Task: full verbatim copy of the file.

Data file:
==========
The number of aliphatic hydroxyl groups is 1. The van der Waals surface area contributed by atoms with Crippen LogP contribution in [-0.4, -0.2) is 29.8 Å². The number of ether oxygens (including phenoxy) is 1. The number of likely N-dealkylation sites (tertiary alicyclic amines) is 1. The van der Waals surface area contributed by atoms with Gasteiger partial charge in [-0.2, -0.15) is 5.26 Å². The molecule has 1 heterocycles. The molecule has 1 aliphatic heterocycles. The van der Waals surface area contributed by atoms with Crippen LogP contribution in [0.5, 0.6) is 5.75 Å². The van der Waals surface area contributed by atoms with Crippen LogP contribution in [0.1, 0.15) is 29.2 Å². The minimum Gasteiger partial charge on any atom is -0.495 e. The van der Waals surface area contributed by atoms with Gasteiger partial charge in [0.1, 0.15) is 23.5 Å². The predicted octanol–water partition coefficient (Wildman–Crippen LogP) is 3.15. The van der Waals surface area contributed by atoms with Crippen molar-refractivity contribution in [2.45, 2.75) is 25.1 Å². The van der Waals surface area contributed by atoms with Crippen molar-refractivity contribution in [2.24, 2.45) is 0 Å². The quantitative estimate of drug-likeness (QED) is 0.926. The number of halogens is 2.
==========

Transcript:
The number of aliphatic hydroxyl groups is 1. The van der Waals surface area contributed by atoms with Crippen LogP contribution in [-0.4, -0.2) is 29.8 Å². The number of ether oxygens (including phenoxy) is 1. The number of likely N-dealkylation sites (tertiary alicyclic amines) is 1. The van der Waals surface area contributed by atoms with Gasteiger partial charge in [-0.2, -0.15) is 5.26 Å². The molecule has 1 heterocycles. The molecule has 1 aliphatic heterocycles. The van der Waals surface area contributed by atoms with Crippen LogP contribution in [0.5, 0.6) is 5.75 Å². The van der Waals surface area contributed by atoms with Crippen LogP contribution in [0.1, 0.15) is 29.2 Å². The minimum Gasteiger partial charge on any atom is -0.495 e. The van der Waals surface area contributed by atoms with Gasteiger partial charge in [0.1, 0.15) is 23.5 Å². The predicted octanol–water partition coefficient (Wildman–Crippen LogP) is 3.15. The van der Waals surface area contributed by atoms with Crippen molar-refractivity contribution in [2.45, 2.75) is 25.1 Å². The van der Waals surface area contributed by atoms with Crippen molar-refractivity contribution in [2.24, 2.45) is 0 Å². The quantitative estimate of drug-likeness (QED) is 0.926. The number of halogens is 2.